Kent Police Chief Rafael Padilla provided the City Council with the 2023 crime stats compared to 2022. COURTESY PHOTO, Kent Police

Kent Police Chief Rafael Padilla provided the City Council with the 2023 crime stats compared to 2022. COURTESY PHOTO, Kent Police

Kent 2023 crime numbers higher in four categories, lower in four others

Homicides, aggravated assaults, robberies and vehicle thefts increase compared to 2022

Kent crime numbers were up in four categories and down in four others in 2023 compared to 2022.

The number of homicides, aggravated assaults, robberies and vehicle thefts increased. The number of residential burglaries, commercial burglaries, vehicle prowls and shootings decreased.

“It’s a little bit better than last year (2022), but it’s still not good,” said Police Chief Rafael Padilla during his Public Safety Report Jan. 16 to the City Council. “We’ve made some improvement, but we have a ways to go.”

There were 13 homicides that were shootings in 2023 compared to eight in 2o22, a jump of 62.5%. Padilla said the city had a total of 19 homicides when including other methods besides guns, such as vehicular homicides, a beating and a couple of other deaths.

Kent had 248 robberies in 2023 compared to 196 in 2022, a jump of 26%.

“That bothers me because a lot robberies can turn violent quickly,” said Padilla, who added the number of youth offenders involved in such crimes also is high.

The number of aggravated assaults increased to 184 in 2023 from 157 in 2022, up 17%.

Vehicle thefts were the fourth category with an increase. The number of vehicle thefts hit 2,114 in 2023 compared to 1,814 in 2022, a hike of 16%.

“Vehicle thefts were up significantly,” Padilla said.

Crimes that dropped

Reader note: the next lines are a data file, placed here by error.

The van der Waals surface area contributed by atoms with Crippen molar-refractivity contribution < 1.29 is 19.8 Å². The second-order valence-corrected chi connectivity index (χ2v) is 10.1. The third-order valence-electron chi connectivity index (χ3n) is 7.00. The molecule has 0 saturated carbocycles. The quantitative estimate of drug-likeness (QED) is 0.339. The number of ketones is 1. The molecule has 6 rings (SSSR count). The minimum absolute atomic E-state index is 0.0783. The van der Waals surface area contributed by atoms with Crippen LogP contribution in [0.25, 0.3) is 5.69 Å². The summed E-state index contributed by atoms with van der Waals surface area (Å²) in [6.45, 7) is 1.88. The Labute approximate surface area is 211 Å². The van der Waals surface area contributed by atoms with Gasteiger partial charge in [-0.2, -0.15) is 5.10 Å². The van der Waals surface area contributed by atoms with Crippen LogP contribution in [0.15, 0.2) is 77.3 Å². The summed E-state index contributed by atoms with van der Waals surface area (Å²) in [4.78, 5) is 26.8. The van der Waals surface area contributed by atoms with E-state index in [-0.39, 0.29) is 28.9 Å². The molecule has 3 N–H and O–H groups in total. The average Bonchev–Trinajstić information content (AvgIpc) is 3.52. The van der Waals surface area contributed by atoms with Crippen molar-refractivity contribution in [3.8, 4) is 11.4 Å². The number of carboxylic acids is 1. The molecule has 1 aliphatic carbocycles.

Vehicle prowls, when someone takes items from a car but doesn’t take the vehicle, dropped from 1,508 in 2022 to 858 in 2023, a decrease of 43%.

There were 293 residential burglaries in 2022 compared to 217 in 2023, a drop of 26%. Commercial burglaries were at 916 in 2022 compared to 711 in 2023, a decrease of 22%.

“We made some progress in residential which is good,” Padilla said. “We’re trending low in commercial, but the ramming of a car into a building and stealing stuff continues to be a challenge.”

There were 169 shootings in 2022 compared to 159 in 2023, a drop of 6%.

“Shootings are still way high,” Padilla said. “The 159 is above our five-year norm, but lower than the previous two years.”

Shootings include homicides, injuries, property damage or shots fired that reportedly didn’t hit anyone or cause any property damage.

Kent had 166 shootings in 2021, 107 in 2020, 68 in 2019, 96 in 2018 and 119 in 2017. The number of homicides by shootings were 13 in 2023, 8 in 2022, 11 in 2021, 4 in 2020, 4 in 2019, 5 in 2018 and 9 in 2017, according to Kent Police crime stats.

Steps to take

Councilmember Satwinder Kaur asked Padilla what residents can do to help protect themselves when they see a crime happening with a weapon.

“My dad saw (a recent) bank robbery downtown and said, ‘I should’ve done something,’” Kaur said. “I said ‘no, stay away, you don’t know what he has.’”

Padilla agreed Kaur told her dad the right advice.

“My message is I really don’t want the community taking things into their own hands,” Padilla said. “There’s too much risk, especially with property. I’d rather see them get away with property.”

Padilla said call 911, like people did during the bank robbery. He said the suspect was caught because people were calling and telling 911 where the guy was which was dispatched to officers.

“Be a good witness, be specific about what you see,” Padilla said.

The chief also advised how to try to protect yourself while walking.

“I encourage people to be aware of your surroundings,” he said. “If you know something is not right, maneuver around it. And there’s safety in numbers in public.”

Padilla said it’s important to look up when walking.

“People are attached to their cellphone and not paying attention to what’s going on,” he said. “That speaks to the bad actors as a target of opportunity.”

As for protecting a residence, Padilla had a few tips.

“Make your home hard to get into,” he said. “Discourage thieves and burglars.”

Padilla said steps include good lighting around the house, bushes that are cut low so the house is easy to see and installing video cameras. He said nosy neighbors help, too.

And one final step?

“Calling 911 if things don’t look good,” Padilla said.

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